Last week, lawmakers in Suriname approved a controversial amnesty bill that saved incumbent President Desi Bouterse from potentially being the first sitting head of government of a Caribbean trade bloc nation to be convicted of mass murder.

The amnesty relates to a series of political missteps by soldiers who deposed the country’s elected government in a February 1980 coup and were then involved in the execution of 15 government opponents at an old Dutch fort in December 1982. They were also active participants in the mowing down of several members of a Maroon village near French Guiana, among other atrocities.

The country’s 51-seat Parliament debated the bill for 12 hours before voting 28 to 12 for the amnesty that will save Bouterse and more than 20 other former military officials and senior public servants from being convicted by a court that was nearing a verdict in the 1982 mass murder trial when Parliament intervened.

The amnesty, which has angered the United States and other Western nations, including former colonizer the Netherlands, will cover everything from the 1980 coup to the 15 executions, the nearly 500 people who died in a civil war between the military and rebels backed by Western nations and the slaughter of elderly men, women and children in Moiwana Village for refusing to cooperate with soldiers and other problems, up to 1992.

Once the vote went through, Bouterse, who was in neighboring Guyana as his fellow legislators debated the motion, urged his countrymen to regard the amnesty as “a new start” for the Dutch-speaking republic, suggesting that citizens should grab it with both hands.

“This is a new beginning. This amnesty is intended to heal the whole nation, not just one part of it,” the head of state said, speaking through an interpreter as he prepared to leave Guyana.

He denied that his government had had any direct involvement in prodding a small group of pro-administration legislators to bring the issue to the floor of the assembly, saying it nevertheless represented a chance to revise a 1989 amnesty to make it more comprehensive and cover all of the atrocities and wrongdoing from the period of military rule.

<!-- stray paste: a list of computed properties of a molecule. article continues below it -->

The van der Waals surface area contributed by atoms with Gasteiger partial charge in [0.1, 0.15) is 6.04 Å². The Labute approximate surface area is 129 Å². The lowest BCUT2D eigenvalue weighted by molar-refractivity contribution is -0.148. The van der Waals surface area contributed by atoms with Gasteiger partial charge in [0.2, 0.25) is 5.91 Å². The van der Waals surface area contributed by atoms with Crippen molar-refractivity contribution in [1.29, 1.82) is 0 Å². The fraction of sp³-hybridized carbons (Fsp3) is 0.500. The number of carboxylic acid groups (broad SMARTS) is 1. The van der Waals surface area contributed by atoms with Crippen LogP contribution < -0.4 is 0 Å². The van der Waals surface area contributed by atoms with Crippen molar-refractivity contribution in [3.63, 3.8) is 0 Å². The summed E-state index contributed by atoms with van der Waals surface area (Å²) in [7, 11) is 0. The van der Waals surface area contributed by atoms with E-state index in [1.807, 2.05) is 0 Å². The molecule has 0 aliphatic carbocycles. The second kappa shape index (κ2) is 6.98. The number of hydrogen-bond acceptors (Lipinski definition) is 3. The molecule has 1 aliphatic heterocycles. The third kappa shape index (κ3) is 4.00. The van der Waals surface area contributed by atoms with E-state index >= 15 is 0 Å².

He said the amnesty will also cover the murders of 19 soldiers by anti-government, anti-military rebels in the southeastern regions near French Guiana in the 1980s, saying his critics have “conveniently forgotten to include that fact” in all the years they have fought to charge him and his former civilian and military colleagues for the December 1982 murders.

The pardon will not affect the outcome of an ongoing trial in which he and more than 20 others are charged with executing 15 civilians at a colonial-era fort just next to his downtown office.

Blaming the opposition New Front “and other interest groups” for not doing enough to bring an end to the situation after 30 years, he said they had allowed the unfortunate circumstances from the period to fester without solution.

Western nations, including the United States, condemned the amnesty, while the country’s former colonizor, the Netherlands, has recalled its ambassador.

Bouterse openly accused authorities of “paying a bribe to a witness who is also a suspect in the murders” to place him at the scene of the murders. “Why now, after 30 years–why now, after the trial has basically been going on for 10 years? In other jurisdictions, he would have been charged for perjury and other offenses,” he said.

He admitted that the murders had “left an open wound on Surinamese society” but argued that the time has come to put an end to it all and “offer a chance for the nation to heal, for everybody to heal.”